Most soil fertilizers work best if you apply them in the fall, so they break down well before you plant the next spring, says organic gardener Elizabeth Stell, author of Great Soil Secrets. To bring carbon-based matter down to root level, use a garden branch to blend the solid into the top 4 to 6 edges of mud. You can change the ground in gardens that typically contain annuals or biennials each season. Perennial gardens should amend before planting to prevent damage to plant roots. Many perennials need to dig up every few years to divide, providing a good opportunity to work with other organic matter.
Seek the Help of Microorganisms
Do not consider the earth as earth. Think of it as a microscopic world, teeming with a myriad of organisms that bring your garden to life. These organisms in your soil ecosystem, including earthworms, insects, fungi, and a host of beneficial bacteria, act as Mother Nature’s recycling team, turning leaf litter and plant remains into readily available nutrients. They also help expose the soil and convert organic matter into humus.
“To get the help of microorganisms, create favourable conditions. Since these are the conditions that promote optimal plant growth, you are doing your garden a double favour,” says Stell. To encourage life in the soil, he recommends keeping the ground evenly moist and well-aerated and minimizing the use of pesticides. “A lot of them are toxic to soil life as well as the insects you’re trying to control,” she says. Also, avoid using fast-acting concentrated fertilizers that can harm earthworms and other soil organisms. Instead, use less potent organic fertilizers and slow-release formulas.
Mulch with Care
Mulching allows you to add living matter to the soil without disturbing plant roots because you spread it over the shallow and let it crumble naturally.
Mulch also helps:
- Retain Moisture
- Suppresses the Growth of Weeds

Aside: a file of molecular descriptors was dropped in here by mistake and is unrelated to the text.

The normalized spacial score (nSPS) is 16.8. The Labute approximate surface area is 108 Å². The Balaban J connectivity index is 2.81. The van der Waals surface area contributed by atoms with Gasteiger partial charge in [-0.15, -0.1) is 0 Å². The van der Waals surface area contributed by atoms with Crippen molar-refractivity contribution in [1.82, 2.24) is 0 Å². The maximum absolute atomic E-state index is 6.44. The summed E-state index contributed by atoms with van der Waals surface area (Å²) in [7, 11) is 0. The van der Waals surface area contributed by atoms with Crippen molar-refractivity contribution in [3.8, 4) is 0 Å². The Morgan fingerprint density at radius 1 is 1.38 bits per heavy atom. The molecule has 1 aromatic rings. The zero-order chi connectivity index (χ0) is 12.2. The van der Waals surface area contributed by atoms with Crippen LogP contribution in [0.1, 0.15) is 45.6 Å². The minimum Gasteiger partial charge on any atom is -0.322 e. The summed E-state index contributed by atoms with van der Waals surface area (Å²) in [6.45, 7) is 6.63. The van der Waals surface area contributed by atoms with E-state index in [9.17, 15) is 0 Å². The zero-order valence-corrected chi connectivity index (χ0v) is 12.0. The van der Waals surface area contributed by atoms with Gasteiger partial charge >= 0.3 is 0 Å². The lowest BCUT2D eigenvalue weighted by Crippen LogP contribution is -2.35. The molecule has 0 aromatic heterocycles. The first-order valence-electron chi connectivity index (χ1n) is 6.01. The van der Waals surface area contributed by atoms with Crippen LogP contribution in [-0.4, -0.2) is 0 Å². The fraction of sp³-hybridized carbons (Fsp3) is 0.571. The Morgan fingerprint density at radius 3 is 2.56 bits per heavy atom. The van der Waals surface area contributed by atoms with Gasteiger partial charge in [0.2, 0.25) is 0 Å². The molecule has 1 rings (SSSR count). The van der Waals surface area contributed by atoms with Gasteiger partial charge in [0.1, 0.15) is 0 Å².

- Keep the Ground Cooler in Summer
- Improve Soil Aeration
But mulching also has its downsides, especially if you’re using the wrong type of mulching material and applying it too thick. It can change the chemical arrangement of the soil and wash out harmful trace elements from plants. It can also create persistently wet conditions that lead to fungal diseases of plant roots, especially in moist soil and humid climates.
Various organic materials can use to make effective mulch. However, mulches are unmatched when it comes to their impact on the biological activity of the soil and the rate of soil breakdown. For more information on the pros and cons of mulching and the best types of mulch to use in landscaping, see How to Mulch and Avoid Mistakes.
The opinions of gardeners are very ambiguous about the benefits of tillage. Many people convince that turning and loosening the soil each year creates favourable conditions for their plants, as it mixes with organic matter and improves drainage. Others say that ploughing is a waste of time and can do more harm than good, and they are often right.
Soil cultivation has several disadvantages. You can encourage weed growth by bringing dormant seeds to the surface and exposing them to the sun. You can disrupt the useful digging activity of earthworms – the best free labour you can get to loosen and aerate the soil. It can also affect the activities of important soil microorganisms. Despite these shortcomings, tillage is still a viable option if you need to work with organic matter and nutrients in sticky clay soil or a heavily packed new bed. After the initial deep tillage, you can often let nature improve the soil structure.